By Ray Bennett
Duane Eddy, who turns 65 today, is celebrated rightly as one of the top rock ‘n’ roll guitarists of all time but there was a period after his first string of major hits that his career slumped into the doldrums.
It was August 1970 and he was just a member of a band when I interview him. In a story for The Windsor Star in Canada, I wrote:
They used to call him the Guitar Man when his twangy rock’n’roll music sold gold records along with Elvis, Buddy Holly and the Everly Brothers.
With his group The Rebels, the well-scrubbed, fresh-faced young Arizonian was the supreme instrumentalist of the early rock’n’roll revolution. His driving twanging guitar made hits of tunes such as “Rebel Rouser”, “Ramford” and “Forty Miles of Bad Road”. He was on top.
Today, Duane Eddy at 32 is backing singer Al Martino at the Elmwood Supper Club. No solo spot, no limelight. He’s there as an expert and professional musician.
Duane Eddy 1970 is very different – at least in appearance – from the man who helped lead pop music into a whole new era back in the fifties. A quiet, soft-spoken man, now with longer hair and a beard, he gives the appearance of being a little weary, perhaps a trifle ravaged by the cruel business he is in.
But there’s no bitterness, not even the slightest suggestion of being defeated or down. The man is a fountain of quiet energies and enthusiasms that he reveals gingerly as if he’s been let down by people in the past. But his smile is warm and genuine.
If you didn’t mention it, he wouldn’t talk about the big days, the fame and subsequent decline. “They were good days”, he will agree. “It really was a time of revolution in pop music. For the first time, it began to be a youthful thing. Before Haley and Presley and those people came along there was the Top 10 but soon it became the Top 100.
“It’d be fun to think of a group of those guys playing together like the ‘supergroups’ – it would be difficult, though – Jerry Lee Lewis, Little Richard, Fats Domino, Chuck Berry. All good people. That was one of the aspects of pop music in those days, the guys in it really were nice guys. It was all new to them and many of them got taken for a ride. Now, it seams to have gone the other way with some of the rock people – they look after themselves.”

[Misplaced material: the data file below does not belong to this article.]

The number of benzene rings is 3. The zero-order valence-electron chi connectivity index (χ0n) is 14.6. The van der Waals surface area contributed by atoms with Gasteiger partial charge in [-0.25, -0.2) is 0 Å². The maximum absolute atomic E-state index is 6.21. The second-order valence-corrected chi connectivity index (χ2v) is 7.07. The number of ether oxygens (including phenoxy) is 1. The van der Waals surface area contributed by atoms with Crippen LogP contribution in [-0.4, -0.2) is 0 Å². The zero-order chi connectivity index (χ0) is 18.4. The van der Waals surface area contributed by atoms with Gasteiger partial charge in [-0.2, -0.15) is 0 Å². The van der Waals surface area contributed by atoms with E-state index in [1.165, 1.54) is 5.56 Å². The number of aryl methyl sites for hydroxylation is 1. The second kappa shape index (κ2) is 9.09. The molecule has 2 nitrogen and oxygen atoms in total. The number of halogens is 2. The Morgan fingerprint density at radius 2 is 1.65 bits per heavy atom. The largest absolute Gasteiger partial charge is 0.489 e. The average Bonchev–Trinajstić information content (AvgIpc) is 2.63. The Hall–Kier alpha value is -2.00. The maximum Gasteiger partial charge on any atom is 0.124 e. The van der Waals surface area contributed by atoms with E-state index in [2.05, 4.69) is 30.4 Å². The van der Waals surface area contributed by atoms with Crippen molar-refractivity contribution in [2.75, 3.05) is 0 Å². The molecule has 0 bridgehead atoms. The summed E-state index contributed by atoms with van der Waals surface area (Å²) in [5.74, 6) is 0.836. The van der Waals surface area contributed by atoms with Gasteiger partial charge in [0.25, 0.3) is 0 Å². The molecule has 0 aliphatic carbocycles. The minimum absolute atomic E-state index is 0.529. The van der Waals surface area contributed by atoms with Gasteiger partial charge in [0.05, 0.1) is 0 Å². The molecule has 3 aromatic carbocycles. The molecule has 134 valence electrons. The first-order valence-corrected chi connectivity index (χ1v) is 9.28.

Eddy has little tolerance for the myths of show business. He doesn’t react with indignation, though, just a knowing smile. “There are pressures in the business but you find the people who cannot handle it are those who aren’t really stable. The ones who do all the complaining about being harassed by fans and other things are the first ones to complain if it all disappears. But don’t believe that story about helping people on the way up because they’ll help you on the way down, either. When you’re on the way down, you never see those people.”
The Rebels’ last big hit was in 1963-64. “The guys reached a stage where it was tiresome doing endless one-nighters, constant touring. They wanted to get married and stay home. I got married too and felt the same way.
“Well, that’s all over with now. I have a little girl 6-years-old. When the marriage ended, I went to Europe – I’d still been recording and doing session work. I lived in London and formed a group called the Quotations – most guys from the old Merseybeats rock group. We toured all over Europe.”
The guys from the Rebels – pianist Larry Knechtel, sax and flautist Jim Horn and guitarist Al Casey – are the top session men in Los Angeles today, Eddy says, “When I returned from Europe, I was doing more recording work, then in March this year I was working with Al Martino and he asked me if I’d like to play for him in Las Vegas. It seemed like a good idea and we’ve worked together several times since.
“I’d like to get back into recording. I’ve just got a single out – a soft, gentle version of George Harrison’s ‘Something’. I don’t think I’ll get into the heavy rock sounds, though. In the fall, I’m going to get a group together and tour the Orient and see what comes out of that.”
Duane Eddy will be back. As his buddy, drummer Wayne Hudson, said: “Don’t worry, he’ll be there; he’ll get it together when he’s ready.”
This story appeared in The Windsor Star newspaper on Aug. 25 1970